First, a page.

Burg: Why keeping up with pop culture is worth it

Madeline Burg, Columnist

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On Saturday I heard someone say we’re now embarking on week four of this quarter, and I felt slightly sick. Could time really be moving that slowly? In my mind I’d already done a quarter’s worth of school work and basically nothing else. Granted this is a thing that happens to me just about every quarter; I didn’t choose the English major life, the English major life chose me. Class, work study job, reading, all repeated endlessly, and sometimes interrupted by an exciting trip to the grocery store or the laundry room.

So how do we even have friends? No one wants to hear about how I read “Giovanni’s Room” by James Baldwin while I sat at the front desk in the English department office waiting for some professor to ask me to scan something. And if you’re a true millennial, you’ve already told social media about everything you’ve done/seen/eaten today, and I’ve already seen it on Twitter and Instagram. Twenty-first century connectedness leaves little to be discovered or discussed. Fodder for pleasant conversation is lacking.

Thus I thank Beyonce for the eternal gossip mill that is the world of pop culture. In an age where Netflix reigns supreme and the binge-watch has become the television standard, where film franchises based on YA novels breed like rabbits and where the only criterion for the newest music video is that it has to be more controversial than the last, there need be no scrambling for small talk. We can at least all agree that George R. R. Martin is probably just screwing with us, am I right?

We relate to each other through pop culture because our work as students leaves little time for anything else, and definitely does not provide for interesting things to talk about when you do have a brief respite from said work. Technology has thoughtfully provided twenty-somethings with a way to always be appraised of what’s going on in pop culture, and I have no doubt that left to our own devices we would gladly sit down to watch the entirety of “Lost” in favor of doing almost anything else, including interacting with our loved ones and feeding ourselves. Escapism is being taken quite literally here; I would like to escape my obligation of having to post to Canvas about the significance of names in “Song of Solomon” by re-watching that episode of “30 Rock” in which Liz Lemon high-fives a million angels.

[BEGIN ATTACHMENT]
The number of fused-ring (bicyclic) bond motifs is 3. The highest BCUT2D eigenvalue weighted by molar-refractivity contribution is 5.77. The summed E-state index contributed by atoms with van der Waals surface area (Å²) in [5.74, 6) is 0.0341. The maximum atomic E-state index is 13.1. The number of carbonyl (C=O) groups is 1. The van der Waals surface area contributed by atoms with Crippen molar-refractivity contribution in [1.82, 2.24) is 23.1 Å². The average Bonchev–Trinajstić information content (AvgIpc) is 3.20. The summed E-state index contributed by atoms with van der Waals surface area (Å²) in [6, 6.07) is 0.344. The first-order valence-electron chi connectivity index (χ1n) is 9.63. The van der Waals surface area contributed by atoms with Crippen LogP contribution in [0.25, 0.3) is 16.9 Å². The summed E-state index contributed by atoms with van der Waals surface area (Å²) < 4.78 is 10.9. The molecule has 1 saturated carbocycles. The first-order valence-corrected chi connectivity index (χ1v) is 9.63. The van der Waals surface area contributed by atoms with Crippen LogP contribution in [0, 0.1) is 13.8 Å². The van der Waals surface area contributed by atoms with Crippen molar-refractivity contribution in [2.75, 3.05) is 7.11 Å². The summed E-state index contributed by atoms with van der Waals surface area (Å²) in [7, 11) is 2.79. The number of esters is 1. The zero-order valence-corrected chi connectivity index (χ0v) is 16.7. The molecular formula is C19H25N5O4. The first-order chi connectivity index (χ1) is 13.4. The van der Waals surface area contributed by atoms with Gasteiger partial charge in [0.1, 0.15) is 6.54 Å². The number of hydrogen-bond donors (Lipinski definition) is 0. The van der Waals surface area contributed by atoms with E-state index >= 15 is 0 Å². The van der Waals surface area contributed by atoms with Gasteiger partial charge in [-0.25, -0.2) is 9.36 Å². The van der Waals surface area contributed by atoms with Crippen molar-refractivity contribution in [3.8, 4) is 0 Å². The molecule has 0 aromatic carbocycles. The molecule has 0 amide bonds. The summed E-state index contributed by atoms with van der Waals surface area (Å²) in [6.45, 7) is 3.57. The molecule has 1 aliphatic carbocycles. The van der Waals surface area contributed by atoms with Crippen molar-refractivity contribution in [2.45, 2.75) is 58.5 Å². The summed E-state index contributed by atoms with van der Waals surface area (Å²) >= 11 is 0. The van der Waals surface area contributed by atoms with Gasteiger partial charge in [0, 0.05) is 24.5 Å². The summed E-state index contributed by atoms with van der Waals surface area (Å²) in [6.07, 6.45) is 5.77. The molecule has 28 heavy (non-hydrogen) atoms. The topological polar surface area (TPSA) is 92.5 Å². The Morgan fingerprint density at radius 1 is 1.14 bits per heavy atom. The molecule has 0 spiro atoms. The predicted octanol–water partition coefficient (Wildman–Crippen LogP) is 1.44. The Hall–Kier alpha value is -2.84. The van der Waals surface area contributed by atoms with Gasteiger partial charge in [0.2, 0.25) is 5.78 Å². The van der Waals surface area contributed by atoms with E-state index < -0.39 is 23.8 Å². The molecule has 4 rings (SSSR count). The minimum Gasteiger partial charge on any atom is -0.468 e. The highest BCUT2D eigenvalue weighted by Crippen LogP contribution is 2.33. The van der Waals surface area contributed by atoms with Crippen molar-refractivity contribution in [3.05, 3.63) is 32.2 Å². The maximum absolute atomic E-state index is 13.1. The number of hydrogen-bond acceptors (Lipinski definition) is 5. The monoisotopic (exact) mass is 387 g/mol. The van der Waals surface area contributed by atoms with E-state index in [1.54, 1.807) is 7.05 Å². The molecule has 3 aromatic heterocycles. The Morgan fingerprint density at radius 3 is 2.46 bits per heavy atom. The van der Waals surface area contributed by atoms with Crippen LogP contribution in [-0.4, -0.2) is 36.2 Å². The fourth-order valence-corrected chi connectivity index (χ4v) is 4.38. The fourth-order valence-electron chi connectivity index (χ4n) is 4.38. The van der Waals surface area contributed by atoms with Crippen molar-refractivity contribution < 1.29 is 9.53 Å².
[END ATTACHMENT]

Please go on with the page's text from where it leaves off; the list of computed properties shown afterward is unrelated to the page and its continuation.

Pop culture is the great equalizer. Are you into sitcoms? Premium cable dramas? Doesn’t matter, I’m sure we’d both rather be hate-watching “Dance Moms” than doing problem sets. Are you too ashamed of your sensitive hipster music tastes to keep your Spotify session off of private? Me too, let’s gossip about Ariana Grande’s new hairstyle instead of reading that article about the economics of Shakespeare’s histories. I swear I won’t mention James Joyce if we can talk about “Fifty Shades of Grey” instead of me morosely reading “Ulysses” by myself at Unicorn Cafe. Highbrow, lowbrow or “Homeland,” I literally will talk to you about anything that doesn’t remind me of the hulking specter of Blackboard that is still hanging around this campus for some reason.

And so on Saturday, after recovering from the shock of hearing that we were not even a month into Fall Quarter, and after having already slogged through seven books for my classes, I elected to finish “Gone Girl” by Gillian Flynn in favor of completing any of the tasks I had set for myself for the weekend. Reading for pleasure is something I had lost upon entering college, but the premiere of the film version of this book, starring Ben Affleck, has been getting so much buzz that I wanted to join the conversation. I will spend a significant amount of time on Sunday reading pieces about “Gone Girl” instead of reading Toni Morrison, and some night this week I will definitely coerce my friends into seeing the movie with me instead of writing their papers and being good students. Because then at least we can all get into an argument about whether or not Ben Affleck was the actor for the job. Friendship is choosing Ben Affleck over problem sets.

Madeline Burg is a Weinberg senior. She can be reached at madelineburg2015@u.northwestern.edu. If you would like to respond publicly to this column, send a Letter to the Editor to opinion@dailynorthwestern.com.

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